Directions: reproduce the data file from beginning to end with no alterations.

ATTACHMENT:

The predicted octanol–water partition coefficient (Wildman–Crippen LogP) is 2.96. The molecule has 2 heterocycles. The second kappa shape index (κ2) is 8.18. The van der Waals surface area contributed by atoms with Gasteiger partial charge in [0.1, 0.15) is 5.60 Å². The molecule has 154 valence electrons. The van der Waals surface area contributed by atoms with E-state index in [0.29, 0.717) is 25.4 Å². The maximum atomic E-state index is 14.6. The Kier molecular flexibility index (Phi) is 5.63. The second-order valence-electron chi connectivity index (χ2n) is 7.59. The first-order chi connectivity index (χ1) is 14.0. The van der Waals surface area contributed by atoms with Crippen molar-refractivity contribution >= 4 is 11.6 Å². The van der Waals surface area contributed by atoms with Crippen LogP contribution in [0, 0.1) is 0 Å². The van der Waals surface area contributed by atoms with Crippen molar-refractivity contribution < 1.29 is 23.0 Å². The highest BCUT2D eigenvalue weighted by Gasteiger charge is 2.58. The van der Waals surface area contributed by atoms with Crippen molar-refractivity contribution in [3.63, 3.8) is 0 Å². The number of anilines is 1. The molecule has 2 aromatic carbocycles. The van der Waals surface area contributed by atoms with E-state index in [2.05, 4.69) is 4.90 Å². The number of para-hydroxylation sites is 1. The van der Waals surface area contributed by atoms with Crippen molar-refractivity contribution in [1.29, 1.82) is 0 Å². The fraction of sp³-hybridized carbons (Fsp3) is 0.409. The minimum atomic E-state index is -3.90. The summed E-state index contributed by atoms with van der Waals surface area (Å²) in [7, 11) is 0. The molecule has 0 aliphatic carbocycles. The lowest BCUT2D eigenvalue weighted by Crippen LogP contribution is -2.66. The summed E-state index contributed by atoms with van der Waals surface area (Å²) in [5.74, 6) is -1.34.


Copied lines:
The predicted octanol–water partition coefficient (Wildman–Crippen LogP) is 2.96. The molecule has 2 heterocycles. The second kappa shape index (κ2) is 8.18. The van der Waals surface area contributed by atoms with Gasteiger partial charge in [0.1, 0.15) is 5.60 Å². The molecule has 154 valence electrons. The van der Waals surface area contributed by atoms with E-state index in [0.29, 0.717) is 25.4 Å². The maximum atomic E-state index is 14.6. The Kier molecular flexibility index (Phi) is 5.63. The second-order valence-electron chi connectivity index (χ2n) is 7.59. The first-order chi connectivity index (χ1) is 14.0. The van der Waals surface area contributed by atoms with Crippen molar-refractivity contribution >= 4 is 11.6 Å². The van der Waals surface area contributed by atoms with Crippen LogP contribution in [0, 0.1) is 0 Å². The van der Waals surface area contributed by atoms with Crippen molar-refractivity contribution < 1.29 is 23.0 Å². The highest BCUT2D eigenvalue weighted by Gasteiger charge is 2.58. The van der Waals surface area contributed by atoms with Crippen molar-refractivity contribution in [3.63, 3.8) is 0 Å². The number of anilines is 1. The molecule has 2 aromatic carbocycles. The van der Waals surface area contributed by atoms with E-state index in [2.05, 4.69) is 4.90 Å². The number of para-hydroxylation sites is 1. The van der Waals surface area contributed by atoms with Crippen molar-refractivity contribution in [1.29, 1.82) is 0 Å². The fraction of sp³-hybridized carbons (Fsp3) is 0.409. The minimum atomic E-state index is -3.90. The summed E-state index contributed by atoms with van der Waals surface area (Å²) in [7, 11) is 0. The molecule has 0 aliphatic carbocycles. The lowest BCUT2D eigenvalue weighted by Crippen LogP contribution is -2.66. The summed E-state index contributed by atoms with van der Waals surface area (Å²) in [5.74, 6) is -1.34.